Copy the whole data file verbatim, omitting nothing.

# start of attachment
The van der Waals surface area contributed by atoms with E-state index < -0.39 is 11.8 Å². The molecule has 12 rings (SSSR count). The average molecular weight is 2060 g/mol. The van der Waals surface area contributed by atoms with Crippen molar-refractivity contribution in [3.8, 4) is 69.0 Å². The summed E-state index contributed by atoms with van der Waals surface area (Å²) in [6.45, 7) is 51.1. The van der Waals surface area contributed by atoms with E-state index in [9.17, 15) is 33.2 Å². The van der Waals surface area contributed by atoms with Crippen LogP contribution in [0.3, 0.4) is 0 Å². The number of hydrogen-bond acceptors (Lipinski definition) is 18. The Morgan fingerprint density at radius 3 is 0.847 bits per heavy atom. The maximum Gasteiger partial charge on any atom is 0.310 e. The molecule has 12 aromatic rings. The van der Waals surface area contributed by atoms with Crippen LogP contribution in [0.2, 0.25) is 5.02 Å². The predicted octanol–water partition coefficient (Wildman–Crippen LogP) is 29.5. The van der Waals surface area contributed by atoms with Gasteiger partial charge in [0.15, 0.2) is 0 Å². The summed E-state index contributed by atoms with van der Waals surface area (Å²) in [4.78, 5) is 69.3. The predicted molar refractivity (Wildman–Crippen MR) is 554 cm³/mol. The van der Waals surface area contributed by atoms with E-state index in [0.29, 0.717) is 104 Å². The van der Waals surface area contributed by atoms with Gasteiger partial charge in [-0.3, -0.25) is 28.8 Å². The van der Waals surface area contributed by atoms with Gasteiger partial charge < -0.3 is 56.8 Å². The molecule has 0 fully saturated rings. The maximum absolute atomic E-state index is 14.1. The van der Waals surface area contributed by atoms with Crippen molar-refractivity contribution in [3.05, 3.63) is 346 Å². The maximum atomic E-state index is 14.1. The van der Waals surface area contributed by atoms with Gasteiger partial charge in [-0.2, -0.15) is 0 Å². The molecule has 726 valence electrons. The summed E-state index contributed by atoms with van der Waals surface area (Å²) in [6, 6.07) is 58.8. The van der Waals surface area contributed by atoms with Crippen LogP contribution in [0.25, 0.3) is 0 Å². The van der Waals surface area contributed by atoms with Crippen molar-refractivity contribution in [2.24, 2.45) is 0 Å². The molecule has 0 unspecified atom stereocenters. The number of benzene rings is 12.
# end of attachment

The van der Waals surface area contributed by atoms with E-state index < -0.39 is 11.8 Å². The molecule has 12 rings (SSSR count). The average molecular weight is 2060 g/mol. The van der Waals surface area contributed by atoms with Crippen molar-refractivity contribution in [3.8, 4) is 69.0 Å². The summed E-state index contributed by atoms with van der Waals surface area (Å²) in [6.45, 7) is 51.1. The van der Waals surface area contributed by atoms with E-state index in [9.17, 15) is 33.2 Å². The van der Waals surface area contributed by atoms with Crippen LogP contribution in [0.3, 0.4) is 0 Å². The number of hydrogen-bond acceptors (Lipinski definition) is 18. The Morgan fingerprint density at radius 3 is 0.847 bits per heavy atom. The maximum Gasteiger partial charge on any atom is 0.310 e. The molecule has 12 aromatic rings. The van der Waals surface area contributed by atoms with Crippen LogP contribution in [0.2, 0.25) is 5.02 Å². The predicted octanol–water partition coefficient (Wildman–Crippen LogP) is 29.5. The van der Waals surface area contributed by atoms with Gasteiger partial charge in [0.15, 0.2) is 0 Å². The summed E-state index contributed by atoms with van der Waals surface area (Å²) in [4.78, 5) is 69.3. The predicted molar refractivity (Wildman–Crippen MR) is 554 cm³/mol. The van der Waals surface area contributed by atoms with E-state index in [0.29, 0.717) is 104 Å². The van der Waals surface area contributed by atoms with Gasteiger partial charge in [-0.3, -0.25) is 28.8 Å². The van der Waals surface area contributed by atoms with Gasteiger partial charge < -0.3 is 56.8 Å². The molecule has 0 fully saturated rings. The maximum absolute atomic E-state index is 14.1. The van der Waals surface area contributed by atoms with Crippen molar-refractivity contribution in [3.05, 3.63) is 346 Å². The maximum atomic E-state index is 14.1. The van der Waals surface area contributed by atoms with Gasteiger partial charge in [-0.2, -0.15) is 0 Å². The molecule has 726 valence electrons. The summed E-state index contributed by atoms with van der Waals surface area (Å²) in [6, 6.07) is 58.8. The van der Waals surface area contributed by atoms with Crippen LogP contribution in [0.25, 0.3) is 0 Å². The van der Waals surface area contributed by atoms with Crippen molar-refractivity contribution in [2.24, 2.45) is 0 Å². The molecule has 0 unspecified atom stereocenters. The number of benzene rings is 12.